Now next after this heavenly peace with God and our own consciences, we are carefully to provide for peace with all men what in us lies, especially with our associates, and for that watchfulness must be had, that we neither at all in our selves do give, no nor easily take offense being given by others. Woe be unto the world for offenses, for though it be necessary (considering the malice of Satan and man’s corruption) that offenses come, yet woe unto the man or woman either by whom the offense cometh, says Christ (Matt. 18:7). And if offenses in the unseasonable use of things in themselves indifferent, be more to be feared than death itself, as the Apostle teaches (1 Cor. 9:15), how much more in things simply evil, in which neither honor of God nor love of man is thought worthy to be regarded. Neither yet is it sufficient that we keep ourselves by the grace of God from giving offense, except with all we be armed against the taking of them when they be given by others. For how imperfect and lame is the work of grace in that person, who wants charity to cover a multitude of offenses, as the scriptures speak. Neither are you to be exhorted to this grace only upon the common grounds of Christianity, which are, that persons ready to take offense, either want charity, to cover offenses, or wisdom duly to weigh humane frailty; or lastly, are gross, though close hypocrites, as Christ our Lord teaches (Matt. 7:1-3), as indeed in my own experience, few or none have been found which sooner give offense, then such as easily take it; neither have they ever proved sound and profitable members in societies, which have nourished this touchy humor. But besides these, there are diverse motives provoking you above others to great care and conscience this way: As first, you are many of you strangers, as to the persons, so to the infirmities one of another, and so stand in need of more watchfulness this way, least when such things fall out in men and women as you suspected not, you be inordinately affected with them; which does require at your hands much wisdom and charity for the covering and preventing of incident offenses that way. And lastly, your intended course of civil community will minister continual occasion of offense, and will be as fuel for that fire, except you diligently quench it with brotherly forbearance. And if taking of offense causelessly or easily at men’s doings be so carefully to be avoided, how much more heed is to be taken that we take not offense at God himself, which yet we certainly do so often as we do murmur at his providence in our crosses, or bear impatiently such afflictions as wherewith he pleases to visit us. Store up therefore patience against the evil day, without which we take offense at the Lord himself in his holy and just works.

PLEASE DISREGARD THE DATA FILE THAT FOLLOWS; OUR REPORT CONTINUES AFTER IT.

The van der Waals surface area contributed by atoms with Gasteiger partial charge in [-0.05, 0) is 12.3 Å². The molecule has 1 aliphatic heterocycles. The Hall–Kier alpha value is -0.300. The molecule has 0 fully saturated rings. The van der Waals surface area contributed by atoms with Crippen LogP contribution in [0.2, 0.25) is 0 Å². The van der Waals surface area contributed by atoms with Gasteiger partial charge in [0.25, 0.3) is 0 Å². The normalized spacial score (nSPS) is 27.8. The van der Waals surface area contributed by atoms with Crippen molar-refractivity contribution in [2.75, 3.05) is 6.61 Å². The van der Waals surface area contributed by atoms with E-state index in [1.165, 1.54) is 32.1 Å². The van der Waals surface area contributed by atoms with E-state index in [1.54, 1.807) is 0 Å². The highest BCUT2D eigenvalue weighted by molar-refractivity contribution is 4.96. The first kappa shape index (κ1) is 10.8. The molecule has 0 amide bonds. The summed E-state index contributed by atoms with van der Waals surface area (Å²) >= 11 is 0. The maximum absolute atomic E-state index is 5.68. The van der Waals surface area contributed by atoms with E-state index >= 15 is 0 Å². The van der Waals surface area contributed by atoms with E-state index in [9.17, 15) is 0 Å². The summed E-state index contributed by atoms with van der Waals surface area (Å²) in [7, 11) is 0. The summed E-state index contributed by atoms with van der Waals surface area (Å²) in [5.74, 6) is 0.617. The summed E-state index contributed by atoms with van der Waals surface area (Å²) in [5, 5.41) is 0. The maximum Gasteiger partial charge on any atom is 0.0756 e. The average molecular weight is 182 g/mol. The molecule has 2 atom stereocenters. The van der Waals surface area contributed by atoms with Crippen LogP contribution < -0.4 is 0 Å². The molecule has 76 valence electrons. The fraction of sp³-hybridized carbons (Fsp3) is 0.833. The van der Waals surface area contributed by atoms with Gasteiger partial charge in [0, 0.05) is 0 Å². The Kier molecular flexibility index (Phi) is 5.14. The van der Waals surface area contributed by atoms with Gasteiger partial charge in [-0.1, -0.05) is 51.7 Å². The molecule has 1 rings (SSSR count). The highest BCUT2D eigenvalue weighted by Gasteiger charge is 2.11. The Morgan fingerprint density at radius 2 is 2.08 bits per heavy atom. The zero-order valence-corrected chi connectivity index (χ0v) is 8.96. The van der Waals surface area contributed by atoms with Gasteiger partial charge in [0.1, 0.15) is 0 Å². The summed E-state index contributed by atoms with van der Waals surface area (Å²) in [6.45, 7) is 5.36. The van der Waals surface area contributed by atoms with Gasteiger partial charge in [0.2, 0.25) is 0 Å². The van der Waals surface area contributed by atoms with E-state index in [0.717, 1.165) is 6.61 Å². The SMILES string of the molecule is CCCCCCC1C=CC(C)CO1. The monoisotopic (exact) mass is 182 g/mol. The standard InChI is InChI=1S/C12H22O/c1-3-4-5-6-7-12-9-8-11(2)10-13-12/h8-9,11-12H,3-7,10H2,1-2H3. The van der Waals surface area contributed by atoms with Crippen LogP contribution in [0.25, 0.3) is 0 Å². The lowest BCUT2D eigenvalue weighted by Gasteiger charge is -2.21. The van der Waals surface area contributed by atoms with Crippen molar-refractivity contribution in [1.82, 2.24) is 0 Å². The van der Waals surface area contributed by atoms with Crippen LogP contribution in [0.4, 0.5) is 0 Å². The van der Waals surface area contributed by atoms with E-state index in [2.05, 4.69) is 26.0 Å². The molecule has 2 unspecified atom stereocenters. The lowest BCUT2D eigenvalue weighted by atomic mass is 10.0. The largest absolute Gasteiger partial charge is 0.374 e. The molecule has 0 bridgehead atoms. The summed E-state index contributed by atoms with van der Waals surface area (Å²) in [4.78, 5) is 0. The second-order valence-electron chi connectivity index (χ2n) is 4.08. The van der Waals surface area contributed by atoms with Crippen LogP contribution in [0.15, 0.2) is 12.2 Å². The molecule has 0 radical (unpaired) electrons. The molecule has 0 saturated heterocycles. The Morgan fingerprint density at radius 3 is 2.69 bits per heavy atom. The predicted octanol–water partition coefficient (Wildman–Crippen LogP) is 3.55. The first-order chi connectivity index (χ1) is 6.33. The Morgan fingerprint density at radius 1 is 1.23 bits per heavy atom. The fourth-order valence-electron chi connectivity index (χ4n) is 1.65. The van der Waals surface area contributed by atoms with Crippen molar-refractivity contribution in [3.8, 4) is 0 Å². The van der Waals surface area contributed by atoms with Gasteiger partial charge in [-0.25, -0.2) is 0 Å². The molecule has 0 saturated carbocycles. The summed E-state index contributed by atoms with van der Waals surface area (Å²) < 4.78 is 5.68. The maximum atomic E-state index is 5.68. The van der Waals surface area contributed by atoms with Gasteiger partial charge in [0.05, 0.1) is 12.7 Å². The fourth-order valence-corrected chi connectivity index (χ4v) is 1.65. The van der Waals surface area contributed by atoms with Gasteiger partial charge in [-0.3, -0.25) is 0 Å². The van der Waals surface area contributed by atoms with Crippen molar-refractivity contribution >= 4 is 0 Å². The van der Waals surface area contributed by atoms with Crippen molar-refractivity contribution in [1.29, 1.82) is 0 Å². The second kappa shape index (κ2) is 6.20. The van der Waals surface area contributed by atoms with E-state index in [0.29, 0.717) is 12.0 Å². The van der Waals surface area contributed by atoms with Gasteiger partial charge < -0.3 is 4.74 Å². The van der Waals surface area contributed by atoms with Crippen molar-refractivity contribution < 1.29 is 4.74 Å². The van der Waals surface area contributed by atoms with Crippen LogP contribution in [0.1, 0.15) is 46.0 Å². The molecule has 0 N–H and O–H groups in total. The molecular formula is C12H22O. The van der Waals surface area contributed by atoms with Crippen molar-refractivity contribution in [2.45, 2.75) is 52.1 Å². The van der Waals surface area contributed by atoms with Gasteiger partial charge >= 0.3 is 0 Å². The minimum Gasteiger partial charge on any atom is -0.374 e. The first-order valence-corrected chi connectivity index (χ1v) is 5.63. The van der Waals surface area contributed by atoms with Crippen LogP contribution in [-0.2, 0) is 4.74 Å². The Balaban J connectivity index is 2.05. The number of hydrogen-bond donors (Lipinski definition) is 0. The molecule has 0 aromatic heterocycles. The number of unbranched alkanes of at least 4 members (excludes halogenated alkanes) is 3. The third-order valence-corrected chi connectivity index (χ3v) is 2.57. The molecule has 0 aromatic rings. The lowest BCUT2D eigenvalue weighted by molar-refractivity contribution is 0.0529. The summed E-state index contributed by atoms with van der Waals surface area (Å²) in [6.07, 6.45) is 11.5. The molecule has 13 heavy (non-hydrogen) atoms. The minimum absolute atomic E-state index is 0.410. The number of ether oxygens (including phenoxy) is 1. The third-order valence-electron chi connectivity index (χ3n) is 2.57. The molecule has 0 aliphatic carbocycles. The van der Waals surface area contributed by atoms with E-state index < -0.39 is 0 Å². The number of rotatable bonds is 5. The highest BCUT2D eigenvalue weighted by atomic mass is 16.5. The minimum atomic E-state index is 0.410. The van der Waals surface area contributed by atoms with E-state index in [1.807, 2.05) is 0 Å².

Another thing there is carefully to be provided for, to wit, that with your common employments you join common affections truly bent upon the general good, avoiding as a deadly plague of your both common and special comfort all retiredness of mind for proper advantage, and all singularly affected any manner of way; let every man repress in himself and the whole body in each person, as so many rebels against the common good, all private respects of men’s selves, not sorting with the general convenience. And as men are careful not to have a new house shaken with any violence before it be well settled and the parts firmly knit, so be you, I beseech you, brethren, much more careful, that the house of God which you are, and are to be, be not shaken with unnecessary novelties or other oppositions at the first settling thereof.